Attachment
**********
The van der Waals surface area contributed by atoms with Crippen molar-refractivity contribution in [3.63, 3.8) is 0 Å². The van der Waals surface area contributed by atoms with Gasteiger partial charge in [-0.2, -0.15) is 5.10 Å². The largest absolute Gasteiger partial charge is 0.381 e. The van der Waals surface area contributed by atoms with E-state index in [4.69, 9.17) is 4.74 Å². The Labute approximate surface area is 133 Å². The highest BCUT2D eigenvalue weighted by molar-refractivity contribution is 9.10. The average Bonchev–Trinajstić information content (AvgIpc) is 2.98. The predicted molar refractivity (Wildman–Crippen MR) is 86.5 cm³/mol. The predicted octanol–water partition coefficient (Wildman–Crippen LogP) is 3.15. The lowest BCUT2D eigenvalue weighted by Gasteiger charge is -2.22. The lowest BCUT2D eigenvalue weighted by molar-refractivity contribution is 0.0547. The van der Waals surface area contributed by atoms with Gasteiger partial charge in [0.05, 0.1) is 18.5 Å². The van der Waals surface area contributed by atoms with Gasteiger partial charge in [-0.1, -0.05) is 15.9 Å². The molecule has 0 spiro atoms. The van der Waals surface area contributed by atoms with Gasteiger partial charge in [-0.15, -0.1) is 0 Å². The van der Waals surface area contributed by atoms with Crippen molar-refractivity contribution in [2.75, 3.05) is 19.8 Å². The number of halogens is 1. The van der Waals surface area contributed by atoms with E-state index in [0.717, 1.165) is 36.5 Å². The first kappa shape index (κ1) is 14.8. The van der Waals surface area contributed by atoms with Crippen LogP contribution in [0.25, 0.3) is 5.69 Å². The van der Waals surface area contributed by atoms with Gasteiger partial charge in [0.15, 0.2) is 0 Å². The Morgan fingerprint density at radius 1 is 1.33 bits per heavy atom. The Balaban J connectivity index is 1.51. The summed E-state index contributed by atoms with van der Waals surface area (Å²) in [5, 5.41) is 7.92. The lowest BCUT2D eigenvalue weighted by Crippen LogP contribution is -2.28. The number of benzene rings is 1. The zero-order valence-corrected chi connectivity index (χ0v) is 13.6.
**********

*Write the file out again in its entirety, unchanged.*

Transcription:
The van der Waals surface area contributed by atoms with Crippen molar-refractivity contribution in [3.63, 3.8) is 0 Å². The van der Waals surface area contributed by atoms with Gasteiger partial charge in [-0.2, -0.15) is 5.10 Å². The largest absolute Gasteiger partial charge is 0.381 e. The van der Waals surface area contributed by atoms with E-state index in [4.69, 9.17) is 4.74 Å². The Labute approximate surface area is 133 Å². The highest BCUT2D eigenvalue weighted by molar-refractivity contribution is 9.10. The average Bonchev–Trinajstić information content (AvgIpc) is 2.98. The predicted molar refractivity (Wildman–Crippen MR) is 86.5 cm³/mol. The predicted octanol–water partition coefficient (Wildman–Crippen LogP) is 3.15. The lowest BCUT2D eigenvalue weighted by Gasteiger charge is -2.22. The lowest BCUT2D eigenvalue weighted by molar-refractivity contribution is 0.0547. The van der Waals surface area contributed by atoms with Gasteiger partial charge in [0.05, 0.1) is 18.5 Å². The van der Waals surface area contributed by atoms with Gasteiger partial charge in [-0.1, -0.05) is 15.9 Å². The molecule has 0 spiro atoms. The van der Waals surface area contributed by atoms with Gasteiger partial charge in [-0.15, -0.1) is 0 Å². The van der Waals surface area contributed by atoms with Crippen molar-refractivity contribution in [2.75, 3.05) is 19.8 Å². The number of halogens is 1. The van der Waals surface area contributed by atoms with E-state index in [0.717, 1.165) is 36.5 Å². The first kappa shape index (κ1) is 14.8. The van der Waals surface area contributed by atoms with Crippen LogP contribution in [0.25, 0.3) is 5.69 Å². The van der Waals surface area contributed by atoms with Gasteiger partial charge in [0.15, 0.2) is 0 Å². The Morgan fingerprint density at radius 1 is 1.33 bits per heavy atom. The Balaban J connectivity index is 1.51. The summed E-state index contributed by atoms with van der Waals surface area (Å²) in [5, 5.41) is 7.92. The lowest BCUT2D eigenvalue weighted by Crippen LogP contribution is -2.28. The number of benzene rings is 1. The zero-order valence-corrected chi connectivity index (χ0v) is 13.6.